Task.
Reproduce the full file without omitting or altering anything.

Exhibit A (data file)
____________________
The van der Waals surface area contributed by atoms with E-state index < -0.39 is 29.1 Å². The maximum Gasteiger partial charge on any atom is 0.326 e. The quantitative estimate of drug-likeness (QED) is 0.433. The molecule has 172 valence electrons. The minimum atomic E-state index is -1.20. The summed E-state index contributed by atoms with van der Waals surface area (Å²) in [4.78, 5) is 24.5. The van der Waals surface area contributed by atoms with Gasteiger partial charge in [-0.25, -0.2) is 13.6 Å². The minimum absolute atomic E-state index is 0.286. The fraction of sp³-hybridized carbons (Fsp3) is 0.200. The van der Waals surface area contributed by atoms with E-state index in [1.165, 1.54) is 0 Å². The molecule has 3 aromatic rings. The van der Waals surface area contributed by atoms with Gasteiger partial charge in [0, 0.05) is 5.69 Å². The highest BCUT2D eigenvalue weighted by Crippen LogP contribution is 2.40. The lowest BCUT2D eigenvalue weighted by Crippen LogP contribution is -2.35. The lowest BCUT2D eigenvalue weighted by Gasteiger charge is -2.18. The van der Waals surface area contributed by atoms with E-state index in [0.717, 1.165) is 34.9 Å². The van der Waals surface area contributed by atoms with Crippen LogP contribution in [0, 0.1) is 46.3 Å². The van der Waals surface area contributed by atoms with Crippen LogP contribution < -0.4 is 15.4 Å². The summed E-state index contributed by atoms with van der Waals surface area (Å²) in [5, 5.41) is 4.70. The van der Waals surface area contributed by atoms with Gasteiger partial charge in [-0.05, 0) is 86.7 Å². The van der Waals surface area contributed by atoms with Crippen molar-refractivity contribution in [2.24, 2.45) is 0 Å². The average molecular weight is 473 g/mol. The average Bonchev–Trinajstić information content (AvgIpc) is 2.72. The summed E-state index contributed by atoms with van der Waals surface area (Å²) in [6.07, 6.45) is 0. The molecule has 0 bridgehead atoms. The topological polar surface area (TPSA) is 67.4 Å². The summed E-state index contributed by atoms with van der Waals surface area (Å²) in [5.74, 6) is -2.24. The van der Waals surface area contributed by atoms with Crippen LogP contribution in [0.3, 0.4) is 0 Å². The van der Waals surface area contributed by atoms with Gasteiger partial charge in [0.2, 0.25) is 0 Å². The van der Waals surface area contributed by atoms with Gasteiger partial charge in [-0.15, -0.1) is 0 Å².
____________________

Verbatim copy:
The van der Waals surface area contributed by atoms with E-state index < -0.39 is 29.1 Å². The maximum Gasteiger partial charge on any atom is 0.326 e. The quantitative estimate of drug-likeness (QED) is 0.433. The molecule has 172 valence electrons. The minimum atomic E-state index is -1.20. The summed E-state index contributed by atoms with van der Waals surface area (Å²) in [4.78, 5) is 24.5. The van der Waals surface area contributed by atoms with Gasteiger partial charge in [-0.25, -0.2) is 13.6 Å². The minimum absolute atomic E-state index is 0.286. The fraction of sp³-hybridized carbons (Fsp3) is 0.200. The van der Waals surface area contributed by atoms with E-state index in [1.165, 1.54) is 0 Å². The molecule has 3 aromatic rings. The van der Waals surface area contributed by atoms with Gasteiger partial charge in [0, 0.05) is 5.69 Å². The highest BCUT2D eigenvalue weighted by Crippen LogP contribution is 2.40. The lowest BCUT2D eigenvalue weighted by Crippen LogP contribution is -2.35. The lowest BCUT2D eigenvalue weighted by Gasteiger charge is -2.18. The van der Waals surface area contributed by atoms with E-state index in [0.717, 1.165) is 34.9 Å². The van der Waals surface area contributed by atoms with Crippen LogP contribution in [0, 0.1) is 46.3 Å². The van der Waals surface area contributed by atoms with Crippen LogP contribution < -0.4 is 15.4 Å². The summed E-state index contributed by atoms with van der Waals surface area (Å²) in [5, 5.41) is 4.70. The van der Waals surface area contributed by atoms with Gasteiger partial charge in [-0.05, 0) is 86.7 Å². The van der Waals surface area contributed by atoms with Crippen molar-refractivity contribution in [2.24, 2.45) is 0 Å². The average molecular weight is 473 g/mol. The average Bonchev–Trinajstić information content (AvgIpc) is 2.72. The summed E-state index contributed by atoms with van der Waals surface area (Å²) in [6.07, 6.45) is 0. The molecule has 0 bridgehead atoms. The topological polar surface area (TPSA) is 67.4 Å². The summed E-state index contributed by atoms with van der Waals surface area (Å²) in [5.74, 6) is -2.24. The van der Waals surface area contributed by atoms with Crippen LogP contribution in [0.3, 0.4) is 0 Å². The van der Waals surface area contributed by atoms with Gasteiger partial charge in [0.2, 0.25) is 0 Å². The van der Waals surface area contributed by atoms with Gasteiger partial charge in [-0.15, -0.1) is 0 Å².